Thursday, 23 February 2017 16:03
Hazrat Qari Siddeeq Ahmad Baandwi (rahmatullahi ‘alaih) whilst explaining the conditions of the elders of his family mentioned, “In those days most of people were concerned about Deen. Trustworthiness, honesty and the fear of Allah Ta‘ala were found in the men, women, elders and children. They themselves would stay away from deception and oppression and make sure that their children and animals also did not become a means of causing harm to anyone. They would make sure that their animals did not stray away into the fields of other farmers thereby harming the crops of others. They would not allow their animals to walk in the fields of others and even if they did allow them they would first place a muzzle on their mouths so that they could not eat anything.
In this regard, once Hazrat Qari Saheb (rahmatullahi ‘alaih) mentioned an incident regarding the great grandfather of his son’s father-in-law, Janaab ‘Abdur Rabb Saheb. Once his ox went into the field of a non-Muslim and uprooted a plant. He immediately pulled it out of its mouth not allowing it to eat the plant. For a long period he grieved over the fact that his ox had caused harm to someone’s farm. He could not bear this at all. Thus he began querying as to the owner of the farm until eventually it was told to him that it belonged to this non-Muslim person. He showed the farmer the broken plant and confessed saying, “Today my ox has caused damage to your plantation. Whatever compensation you wish to take from me you may take it. I am willing to pay whatever it is.” That poor non-Muslim fell to his feet and in a very embarrassed tone said, “O my master, whatever I have is because of what you people have given me. Why are you embarrassing me like this?”
They had maintained such excellent relations with their non-Muslim counterparts and such kindness they had portrayed that they always felt indebted to their kindness and were always affected with their good character. (Hayaat-e-Siddeeq, pg. 37)
Monday, 20 February 2017 16:01
Hazrat Moulana Muhammad Ilyaas (rahmatullahi ‘alaih) once mentioned:
Some pious and learned people have an incorrect notion regarding the meaning of ‘istighnaa’. They feel that istighnaa is for a person to completely cease meeting wealthy people and to totally avoid mixing and interacting with them. Whereas this is not the true meaning of istighnaa. The true meaning of istighnaa is for one to refrain from expressing one’s needs before the wealthy or associating with them with the desire of acquiring wealth and prominence. Hence, to meet the wealthy and interact with them for the sake of Deen and for other Deeni purposes is permissible and will certainly not go against the dictates of istighnaa. Rather, meeting people in general for the sake of Deen is also important and necessary to some degree. Nevertheless, there is one thing of which we should be cautious – meeting and interacting with the wealthy should not lead to the greed and desire for wealth and prominence being created within us. (Malfoozaat Hazrat Moulana Muhammad Ilyaas (rahmatullahi ‘alaih) pg.14)
Monday, 20 February 2017 08:43
‘Abdullah, the nephew of Muslim bin Sa’d (rahimahullah), narrates the following incident:
I once intended to perform hajj. On learning of my intention, my mother’s brother, Muslim (rahimahullah), handed me ten thousand Dirhams and said, “Seek the poorest household from the people of Madeenah Munawwarah and give these Dirhams to them.”
When I entered Madeenah Munawwarah, I asked the people to show me the poorest household among them. They thus directed me to a certain home to which I thereafter proceeded. On reaching the home, I knocked on the door. My knock was soon answered by a woman who asked me who I was. I replied, “I am a man from Baghdad who has been entrusted with ten thousand Dirhams and instructed to give them to the poorest household from the people of Madeenah Munawwarah. Please take this wealth, as your household has been described as the poorest household in Madeenah Munawwarah.”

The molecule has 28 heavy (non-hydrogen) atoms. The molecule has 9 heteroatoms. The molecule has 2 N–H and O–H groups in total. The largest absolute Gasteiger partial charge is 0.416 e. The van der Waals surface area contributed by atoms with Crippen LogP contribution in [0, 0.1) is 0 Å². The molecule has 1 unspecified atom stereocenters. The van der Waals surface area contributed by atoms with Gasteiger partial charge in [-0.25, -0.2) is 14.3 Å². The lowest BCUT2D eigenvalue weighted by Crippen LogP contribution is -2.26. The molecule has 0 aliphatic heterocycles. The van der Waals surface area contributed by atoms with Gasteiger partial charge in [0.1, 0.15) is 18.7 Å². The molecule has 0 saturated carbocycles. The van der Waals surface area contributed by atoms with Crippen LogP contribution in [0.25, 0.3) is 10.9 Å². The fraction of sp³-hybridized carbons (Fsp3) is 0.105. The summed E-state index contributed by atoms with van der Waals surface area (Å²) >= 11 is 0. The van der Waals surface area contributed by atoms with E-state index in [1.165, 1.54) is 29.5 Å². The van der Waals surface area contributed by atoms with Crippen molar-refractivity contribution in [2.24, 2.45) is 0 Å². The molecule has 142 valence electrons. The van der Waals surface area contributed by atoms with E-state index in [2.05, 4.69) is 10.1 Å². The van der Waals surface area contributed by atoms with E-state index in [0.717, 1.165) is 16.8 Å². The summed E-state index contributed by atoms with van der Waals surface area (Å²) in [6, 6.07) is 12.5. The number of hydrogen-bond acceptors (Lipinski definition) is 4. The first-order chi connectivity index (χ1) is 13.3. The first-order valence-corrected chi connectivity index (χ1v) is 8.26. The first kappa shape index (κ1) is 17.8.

Monday, 13 February 2017 16:15
When it comes to food, every individual has a certain preference. Fish may perhaps be the favourite meal for some and a definite distaste for others. It is for this reason at times the host finds out from the guest as to what meal should be prepared. The desire of the host is to please the guest.
In the same way we are all the servants of Allah Ta‘ala. Our object and desire is to please our Allah Ta‘ala. If we were to use our own intelligence and invent ways to please Allah Ta‘ala, then most definitely we would have failed miserably. Our loving Allah Ta‘ala, having mercy on us, sent to us the final messenger Nabi Muhammad (sallallahu alaihi wasallam) to teach us how to please our Creator, Allah Ta‘ala. As long as we live our lives on the beautiful and perfect way shown to us by Nabi (sallallahu alaihi wasallam) then we will enjoy the pleasure of Allah Ta‘ala.
Monday, 13 February 2017 11:29
In today’s times, the statement, “This mouth is unworthy of making du‘aa” is commonly heard from people. A person once came to me and expressed the same feeling, saying that he was unworthy of making du‘aa. In reply, I asked him, “Do you perform salaah? Do you recite the kalimah?” When he replied that he does perform salaah and recite the kalimah, I said, “When you are worthy enough to perform salaah, to fast and to recite the kalimah, then why are you unworthy of making du‘aa?” This feeling, that you are unworthy of making du‘aa, is in actual fact created by Shaitaan in his effort to mislead you. He wishes to deprive you of the barakah of turning to Allah Ta‘ala in du‘aa. Similarly, your nafs does not wish to exert itself in any work. Therefore, whenever it is told to do any good work, it looks for some excuse or the other to avoid doing that good work. (Malfoozaat Husnul Azeez pg.128)
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